Mathematical Biology Seminar: Chris Vogl

  • Date: 01/10/2013
  • Time: 14:00
Chris Vogl, Northwestern

University of British Columbia


Various Approaches to Modeling the Lyopreservation of Cells


Certain organisms can survive in the most extreme of living conditions by entering anhydrobiosis, a waterless hibernative state. Lyopreservation seeks to duplicate this process in mammalian cells as an alternative to cryopreservation. If successful, lyopreserved cells could be stored indefinitely at room temperature, eliminating the need for the extreme temperatures or cryoprotectants required for cryopreservation. However, current techniques fail to produce viable cells after the drying process. The problem is believed to lie with the formation of trehalose glass. When combined with water, trehalose can form a glassy substance that is believed to provide protection and support to the cell membrane and organelles during the drying process. However, uncontrolled formation of this glass can actually hinder the drying process. Thus, an understanding of trehalose glass formation is key to developing successful and efficient lyopreservation techniques. To this end, the diffusion of water through a trehalose glass is modeled using subdiffusion. The equations and boundary conditions are derived using a continuous-time random walk and solved numerically. Additionally, the effect of drying on the cell membrane is modeled using incompressible Navier-Stokes. Numerically simulated cell shapes give insight into the effectiveness of various drying approaches.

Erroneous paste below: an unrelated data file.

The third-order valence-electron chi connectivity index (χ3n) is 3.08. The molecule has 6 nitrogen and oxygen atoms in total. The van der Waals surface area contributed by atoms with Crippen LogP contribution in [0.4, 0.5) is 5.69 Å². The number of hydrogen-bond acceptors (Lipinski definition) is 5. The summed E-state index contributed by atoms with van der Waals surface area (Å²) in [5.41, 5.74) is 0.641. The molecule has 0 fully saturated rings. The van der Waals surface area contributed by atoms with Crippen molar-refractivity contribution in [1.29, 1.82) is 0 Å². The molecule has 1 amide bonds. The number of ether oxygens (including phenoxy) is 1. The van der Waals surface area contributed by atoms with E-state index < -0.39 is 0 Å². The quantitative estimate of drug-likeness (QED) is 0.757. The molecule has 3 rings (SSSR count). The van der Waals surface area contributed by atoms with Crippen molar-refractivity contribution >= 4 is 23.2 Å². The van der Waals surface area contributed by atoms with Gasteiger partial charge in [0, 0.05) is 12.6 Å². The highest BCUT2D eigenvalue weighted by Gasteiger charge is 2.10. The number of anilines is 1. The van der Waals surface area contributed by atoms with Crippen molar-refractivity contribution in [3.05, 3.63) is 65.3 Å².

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Location: ESB 2012